Preston Houser
Ph.D., University of Pennsylvania
M.A., San Francisco State University
B.A., California State University, Sonoma
Preston teaches the course on Japanese minorities, “Behind the Mask” as well as our introductory course on classic Japanese cinema. While he holds a doctorate in English literature and criticism, he is by no means limited to this field of study and is truly a scholar of many disciplines.  Dr. Houser is also a talented musician, holding a shi-han(master’s license) in the shakuhachi, the traditional Japanese bamboo flute.

As the blurb says, plays shakuhachi music.

What has culminated in this post was the discovery of his teaching the following course on the burakumin and the Koreans, who are widely held to make up the majority of the yakuza crime groups, with whom CIA officers like Glenn Paquette (who probably has a new identity by now) and Dan Douglas, not to mention the current mayor of Kyoto have demonstrated a propensity to collaborate with in antisocial activities. I've already posted some thoughts on the cultivation of the victim mentality and then unleashing that against society...

Moreover, those activities have directly impacted my life, sometimes being directed at my by CIA officers such as Glenn Paquette (I will post more on this individual soon).

In addition to the connection to Dan Douglass, there is also the connection to Brian Schultz (aka Brian Uneme), whom also studies the shakuhachi under the same teacher, and has also tried to subvert my life here in Kyoto.

It would seem that the connections are sufficient to make Mr. Houser a prime suspect as an intelligence agent, and officer in the CIA.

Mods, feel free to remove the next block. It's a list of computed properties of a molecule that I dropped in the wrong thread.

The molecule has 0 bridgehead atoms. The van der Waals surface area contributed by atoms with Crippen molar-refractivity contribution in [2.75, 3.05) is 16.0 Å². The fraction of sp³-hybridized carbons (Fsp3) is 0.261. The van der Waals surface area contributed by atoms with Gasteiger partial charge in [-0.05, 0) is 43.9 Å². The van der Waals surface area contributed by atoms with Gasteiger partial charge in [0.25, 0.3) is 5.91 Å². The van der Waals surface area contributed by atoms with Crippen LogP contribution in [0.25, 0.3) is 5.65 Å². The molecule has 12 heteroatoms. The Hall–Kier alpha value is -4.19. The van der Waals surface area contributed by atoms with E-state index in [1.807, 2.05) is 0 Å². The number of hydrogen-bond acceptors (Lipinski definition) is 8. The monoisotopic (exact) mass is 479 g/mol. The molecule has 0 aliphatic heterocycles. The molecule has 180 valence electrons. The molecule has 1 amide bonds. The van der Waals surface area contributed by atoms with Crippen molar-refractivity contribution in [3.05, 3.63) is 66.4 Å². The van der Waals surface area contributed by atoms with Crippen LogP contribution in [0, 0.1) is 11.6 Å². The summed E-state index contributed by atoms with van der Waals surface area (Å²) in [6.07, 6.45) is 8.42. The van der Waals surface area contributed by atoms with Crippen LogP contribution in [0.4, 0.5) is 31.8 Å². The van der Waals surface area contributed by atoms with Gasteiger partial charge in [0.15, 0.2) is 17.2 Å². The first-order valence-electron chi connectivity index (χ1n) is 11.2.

In fact, along with Mr. Dougill and Mr. Johnston trying to deceptively and undeservedly boost the profile of Koreans here, Mr. Houser is probably engaged in doing the same for the burakumin, whom I have discussed with Mr. Douglass, after being a little shocked at hearing him voice support for a sort of entitlement mentality for them. Maybe his wife is of burakumin descent, I don't know. 

Since the school that was called Global College Japan Center was nothing more than a small 2-story house, belying the overproduction of the promotion video and affiliation with Long Island University, it was probably a school used as a cover to train young intelligence officers in Japanese language and culture and infiltrate them into society here in Kansai, with an emphasis on establishing ties with the burakumin and Koreans.

Finally, both Preston Houser, Dan Douglass and Barbara Stein are people whose name appears on the DeepKyoto grey media blog operated by the MI6. Apparently the UK has even weaker laws than the United States about such things, and it would appear that the older the intelligence officer, the less concerned they are about their cover being intact.

That begs the question, however, as to what do such individuals do to deserve to being paid their high salaries and benefits (special allowances, etc.) out of the public coffers when they are exposed to be individuals misrepresenting themselves in their host country.

Since the original link is now dead, here is a snapshot from the trusty Internet archiving site The WAYBACK machine:
Junior Seminar: Behind the Mask - Alternative Japan(3 credits, spring only)